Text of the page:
Bitten by Ecstasy

By: Naima Simone

Cool logic demanded she leave, continue with her hunt. A visit from Death was imminent—she couldn’t do anything to help the beast. And if she returned to tracking the evil creature she’d been trailing, many lives would be saved. One very precarious life versus many? A no-brainer.

The knowledge hadn’t prevented her from scooping the hippogryph’s massive weight into her arms and flying to the isolated property on the outskirts of Dublin she called home. No one—or thing—had ever ventured into her “lair”, not even her cruxim sisters. The hippogryph, who transformed into a large, blond male after the first couple of days, was her first—and last—visitor. For two months she’d cared for him, bared her fangs at Death and wrestled the stone-faced specter back from her charge with sheer will, stubbornness and blood.

And what had her Florence Nightingale act gotten her?

Weakness. Vulnerability. Lost. Wingless.


And not in a good way.

What was that human saying? No good deed went unpunished.

Damn straight.

Agony suddenly ripped through her brain. The hot dagger of pain stabbed so deep in her frontal lobe, she staggered under the power of it. Lady. She stumbled to the wall of the nearest building and flattened her palm against the damp brick. Air whistled in and out of her tight lungs as she struggled to breathe past the psychic onslaught.

Trouble. And close.

Gasping, she shoved off the wall and lurched forward.

“Hey! Watch where you’re going, bitch!”

The insult rolled off her as she staggered through the throngs of people. She must have appeared as if she’d just stumbled out of a pub after imbibing one too many, but if only overindulging was the case. Damn, she wished that was the case.

The farther she travelled down the street, the deeper the knife in her skull burrowed. The emotional attack had blindsided her, caught her unaware and unprotected. Now it was too late to erect a proper shield. The stark fear and suffering drew her like a fish being reeled in on a rod. The terror penetrated her flesh, soaking deep until she was coated in its suffocating darkness, until it became a part of her muscles and bones and she wore the horror and anguish like skin.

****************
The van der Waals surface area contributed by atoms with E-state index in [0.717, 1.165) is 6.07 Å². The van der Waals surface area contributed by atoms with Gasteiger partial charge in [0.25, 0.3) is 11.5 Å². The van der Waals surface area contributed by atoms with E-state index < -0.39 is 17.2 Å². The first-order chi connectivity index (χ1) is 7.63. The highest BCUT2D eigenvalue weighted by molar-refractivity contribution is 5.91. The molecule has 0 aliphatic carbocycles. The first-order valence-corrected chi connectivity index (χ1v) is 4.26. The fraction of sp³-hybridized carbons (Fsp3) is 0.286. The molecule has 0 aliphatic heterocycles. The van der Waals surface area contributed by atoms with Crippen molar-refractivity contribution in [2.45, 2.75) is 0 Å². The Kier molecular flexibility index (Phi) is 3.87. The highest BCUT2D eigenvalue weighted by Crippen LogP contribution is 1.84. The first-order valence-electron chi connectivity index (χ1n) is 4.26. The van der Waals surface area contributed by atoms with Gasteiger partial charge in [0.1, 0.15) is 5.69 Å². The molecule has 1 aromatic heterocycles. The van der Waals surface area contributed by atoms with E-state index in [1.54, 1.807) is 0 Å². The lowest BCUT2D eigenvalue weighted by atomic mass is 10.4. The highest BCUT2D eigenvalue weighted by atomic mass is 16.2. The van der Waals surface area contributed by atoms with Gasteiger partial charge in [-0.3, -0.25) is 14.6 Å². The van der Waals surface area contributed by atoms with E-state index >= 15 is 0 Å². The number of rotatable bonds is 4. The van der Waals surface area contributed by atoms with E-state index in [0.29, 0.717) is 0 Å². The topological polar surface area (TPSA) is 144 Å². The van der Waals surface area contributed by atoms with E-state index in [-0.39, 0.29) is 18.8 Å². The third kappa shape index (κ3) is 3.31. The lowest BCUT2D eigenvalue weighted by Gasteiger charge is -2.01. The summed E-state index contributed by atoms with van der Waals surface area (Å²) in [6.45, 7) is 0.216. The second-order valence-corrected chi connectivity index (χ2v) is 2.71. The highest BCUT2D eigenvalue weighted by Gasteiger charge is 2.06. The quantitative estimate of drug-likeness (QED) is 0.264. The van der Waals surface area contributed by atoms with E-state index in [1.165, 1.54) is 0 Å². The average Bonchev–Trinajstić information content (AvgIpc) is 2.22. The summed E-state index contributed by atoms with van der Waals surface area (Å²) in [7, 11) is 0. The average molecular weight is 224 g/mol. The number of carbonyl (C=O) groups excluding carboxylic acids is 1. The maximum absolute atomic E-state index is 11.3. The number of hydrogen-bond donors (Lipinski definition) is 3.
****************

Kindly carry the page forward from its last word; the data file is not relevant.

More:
Again, she paused. Bent over at the waist. Palmed her knees. She sucked in desperate gulps of air and cursed the vulnerability the Fates had deemed part and parcel of her “gift”. For precious seconds, she shuddered under the overwhelming weight. She clenched her teeth, refusing to bow, refusing to become any more defenseless and weak. Then, as she straightened, a great, pulsing wave rippled through and over her.

And the screams of agony ceased.

Sinéad inhaled and, for the first time in five minutes, her breath didn’t reek of horror and agony. Fisting her hands, she stalked down the sidewalk. The screams may have stopped, but she had her target. The momentary connection had left a psychic trail of breadcrumbs.

Steely resolve lengthened her stride. She’d heard that particular cry for over two centuries, was intimate with it.

Several moments later, she approached the mouth of an alley set between two tall, empty warehouses. Light from the streetlamps didn’t reach the passageway’s stygian depths. Didn’t matter. Whisk. Her sword whispered in the sudden silence as she slid it free from under her coat and the scabbard strapped to her back and stole forward. The business she was after was best conducted in the dark.

As she stood in the center of the dank passage, several scents inundated her, surrounded her. She didn’t need heightened senses to pick them up. The rotting stench of tossed garbage. The stale, acrid pinch of old urine. The wet loam of the river. And underneath it all, the bright, metallic bite of human blood.

Slashes of scarlet gleamed out of the darkness. The slits disappeared then reappeared as the thing in the shadows blinked.

“You made the wrong turn, woman.”

“On the contrary,” Sinéad said to the vampire. “You made the wrong turn when you decided to hunt in my territory.”

Even though her human eyes couldn’t pierce the glamour every vampire utilized to hide the identifying tribmarks on their left cheek, Sinéad would have recognized the male’s otherworldly beauty in the middle of Phoenix Park during the Great Ireland Run. The predatory leanness. The smooth-as-glass alabaster skin, the just-a-tad-too-long-and-sharp incisors. And then there were the eyes. Under other circumstances, the black, bottomless gaze would swallow light into their obsidian depths.

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